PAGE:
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If I understand correctly, the power lines are open on both ends, If so you can make an antenna out of one of the wires. You would be making a "long wire" at scanner frequencies. As such the antenna would be very directional along the wire. If this is ok (your target transmitters are in the same direction as the wire) run a piece of coax up the pole and sit back and listen. Just make sure to remove all (ALL) possibility of the lines becoming re-energized.

Bruce
 

prcguy

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I agree here and the wires are probably hundreds of wavelengths long at VHF and UHF which can have a ton of gain off the ends at slight angles. If the wires are heading away the the rough direction of the stations you want to hear they may be usable. If there are only two in parallel it may be possible to terminate them with a few hundred ohms of resistance at the far end to make it directional instead of bi-directional. This is a job for EZNEC if someone has time to model it.
prcguy


If I understand correctly, the power lines are open on both ends, If so you can make an antenna out of one of the wires. You would be making a "long wire" at scanner frequencies. As such the antenna would be very directional along the wire. If this is ok (your target transmitters are in the same direction as the wire) run a piece of coax up the pole and sit back and listen. Just make sure to remove all (ALL) possibility of the lines becoming re-energized.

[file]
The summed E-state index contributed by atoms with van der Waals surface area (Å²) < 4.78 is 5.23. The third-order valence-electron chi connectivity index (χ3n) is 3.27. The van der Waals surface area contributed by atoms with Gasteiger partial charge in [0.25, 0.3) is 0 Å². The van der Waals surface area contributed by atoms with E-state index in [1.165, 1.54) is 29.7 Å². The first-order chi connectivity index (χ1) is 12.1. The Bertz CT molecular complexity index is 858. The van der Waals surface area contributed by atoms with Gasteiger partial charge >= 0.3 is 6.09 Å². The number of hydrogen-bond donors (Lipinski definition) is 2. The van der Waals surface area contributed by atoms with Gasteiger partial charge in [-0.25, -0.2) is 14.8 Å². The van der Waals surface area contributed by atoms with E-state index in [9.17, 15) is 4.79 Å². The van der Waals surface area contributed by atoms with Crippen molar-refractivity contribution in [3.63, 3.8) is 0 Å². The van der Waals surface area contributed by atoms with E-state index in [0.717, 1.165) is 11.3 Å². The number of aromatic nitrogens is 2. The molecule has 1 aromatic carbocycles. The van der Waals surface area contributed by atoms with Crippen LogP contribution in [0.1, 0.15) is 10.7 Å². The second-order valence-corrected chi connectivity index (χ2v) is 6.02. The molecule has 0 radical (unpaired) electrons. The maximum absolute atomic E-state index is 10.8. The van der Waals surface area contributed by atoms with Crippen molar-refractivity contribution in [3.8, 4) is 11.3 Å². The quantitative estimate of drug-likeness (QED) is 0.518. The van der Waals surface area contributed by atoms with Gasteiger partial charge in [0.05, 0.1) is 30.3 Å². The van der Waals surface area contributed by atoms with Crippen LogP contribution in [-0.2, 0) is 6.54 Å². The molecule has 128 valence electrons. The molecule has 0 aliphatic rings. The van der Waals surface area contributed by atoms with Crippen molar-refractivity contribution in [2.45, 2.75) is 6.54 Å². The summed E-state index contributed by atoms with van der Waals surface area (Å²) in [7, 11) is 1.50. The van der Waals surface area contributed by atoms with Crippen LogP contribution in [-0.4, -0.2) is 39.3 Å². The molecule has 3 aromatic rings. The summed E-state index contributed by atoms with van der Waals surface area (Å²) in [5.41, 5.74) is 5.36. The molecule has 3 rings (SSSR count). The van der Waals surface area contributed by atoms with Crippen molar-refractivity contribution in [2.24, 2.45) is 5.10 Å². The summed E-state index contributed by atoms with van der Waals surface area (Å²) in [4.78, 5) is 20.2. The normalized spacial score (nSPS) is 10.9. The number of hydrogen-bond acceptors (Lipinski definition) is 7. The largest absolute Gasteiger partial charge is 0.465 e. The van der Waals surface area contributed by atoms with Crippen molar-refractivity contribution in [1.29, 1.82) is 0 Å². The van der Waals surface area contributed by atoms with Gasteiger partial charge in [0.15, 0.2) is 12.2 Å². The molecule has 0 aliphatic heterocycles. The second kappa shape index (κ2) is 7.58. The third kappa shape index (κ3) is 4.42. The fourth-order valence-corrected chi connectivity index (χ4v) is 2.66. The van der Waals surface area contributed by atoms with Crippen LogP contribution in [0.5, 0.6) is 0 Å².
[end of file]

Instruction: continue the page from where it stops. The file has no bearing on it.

Bruce
 

mdel747

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scanner will be here Monday or Tuesday , the seller found a antenna he said and will send it along ,
i will see what i can get at the house , then load my power box on the 4 wheeler and run up to the top and see what difference there is ,
 

mdel747

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guess i will ask a wire question , if i was to run a wire for the antenna up the 300 or so yards

what type would i need ?, and would i need a booster ( like for TV ) on the antenna end as there is a outlet on the pole up there i would only have to energize the lines again OR would the booster work at the house end ,

just asking as i could price things out if needed